Averagely, farmers at Bura Irrigation Scheme earn KSh200 million annually from horticultural crops such as watermelon, tomatoes and bulb onions. Additionally, they earn approximately KSh250 million from rice, commercial maize, pulses and cotton production.
“Bura Irrigation Scheme has been my source of livelihood. Through farming here at the scheme, I have raised my family and paid school fees for my children,” Jackson Ngatia, a horticultural farmer growing watermelon in his 4.5-acre farm, says. He is expecting good returns from his harvest. “This season will be good. I am expecting 30 tonnes from my farm and will be selling at KSh25 per kilogrammne from KSh15 because the market is favourable,” he adds.
Mohammed Abdullahi Shidhe, an agro-pastoralist, echoes the impact irrigation has had in his life. “With farming, I am sure my goats, cows and family have food,” he says. “When I decided to venture into farming I started with maize and the returns it gave me made me want to do more. Now I grow maize and watermelons,” he adds. He continues to encourage pastoralists to venture into food crop farming to boost income.
“Komboka rice farming has changed my life. This season, I am expecting to harvest an average of 36 bags of 90kg from an acre,” Stephen Jaramba, a rice farmer testifies. The National Cereals and Produce Board has provided them with ready market offering KSh60 per kilogramme of rice.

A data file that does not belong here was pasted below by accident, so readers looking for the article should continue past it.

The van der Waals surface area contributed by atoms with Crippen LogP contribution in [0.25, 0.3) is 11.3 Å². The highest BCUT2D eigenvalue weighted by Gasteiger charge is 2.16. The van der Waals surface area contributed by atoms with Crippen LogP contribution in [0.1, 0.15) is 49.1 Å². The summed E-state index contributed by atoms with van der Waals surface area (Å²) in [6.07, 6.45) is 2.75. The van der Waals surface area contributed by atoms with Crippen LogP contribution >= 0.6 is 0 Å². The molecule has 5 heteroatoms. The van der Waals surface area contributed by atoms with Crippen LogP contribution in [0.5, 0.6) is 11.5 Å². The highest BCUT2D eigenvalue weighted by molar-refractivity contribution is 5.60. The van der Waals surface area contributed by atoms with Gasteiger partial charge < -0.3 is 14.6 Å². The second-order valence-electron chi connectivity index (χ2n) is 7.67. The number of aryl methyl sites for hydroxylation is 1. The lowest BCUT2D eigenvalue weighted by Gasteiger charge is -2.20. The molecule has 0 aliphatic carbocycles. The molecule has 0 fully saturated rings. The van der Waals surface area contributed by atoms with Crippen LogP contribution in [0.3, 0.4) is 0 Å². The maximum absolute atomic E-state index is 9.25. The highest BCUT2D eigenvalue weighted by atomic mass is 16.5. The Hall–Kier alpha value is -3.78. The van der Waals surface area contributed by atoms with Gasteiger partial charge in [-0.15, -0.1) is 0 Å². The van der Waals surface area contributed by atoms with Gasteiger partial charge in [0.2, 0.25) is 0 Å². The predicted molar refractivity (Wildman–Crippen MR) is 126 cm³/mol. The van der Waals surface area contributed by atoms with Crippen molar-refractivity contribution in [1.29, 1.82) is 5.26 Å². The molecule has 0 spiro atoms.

Mr Peter Orua, the Bura Irrigation Scheme manager, is optimistic that this price will go up when more people from the private sector join and currently buying the rice at KSh62 per kilogramme.
John Muigai, a 28-year old onion farmer, says he has been farming for the last seven years. “I have never sought employment. Farming has been my source of livelihood. With it, I have taken care of my wife and three children,” he says. “I urge the youth to take up hoes and get into farming. To earn a living, you must sweat.”
Bura Irrigation Scheme has not only changed the livelihood of farmers and added to the food security basket of the country, it has also employed many.
Grace Njuguna, a plant operator, says she was able to raise her standard of living and provide for her family’s basic needs through operating a grader at the scheme. She levels the field for rice farmers during the planting season and during the off-season works on the scheme roads.
Stephen Waithanji watches over the farms in the night to keep animals, including warthogs and buffaloes, at bay while Suleiman Abdi drives birds away during the day.
“Bura Irrigation Scheme is cosmopolitan. For this reason, we strive to offer farmers a variety of crops they can afford to grow. Currently, they range from Komboka rice, seed and commercial maize, to watermelon, bulb onions, tomatoes and sunflower,” says Mr. Orua.
He adds the Authority has started undertaking trials before introducing any crop to the Scheme farmers. Seed maize and Komboka rice are examples of crops that have undergone successful trials before being introduced to farmers. “We will be introducing soya bean farming to the farmers in the next season after successful trials. Sunflower (Hysun 33) is a variety that is also promising and upon successful completion of trials, we will introduce it to the farmers,” adds Mr Orua.
As envisaged during inception, the scheme has supported and continues to support many livelihoods as the main source of food and employs people. This has had a major impact on the region and beyond as some of the crops are sold in Mombasa, Garissa, Dadaab and Nairobi.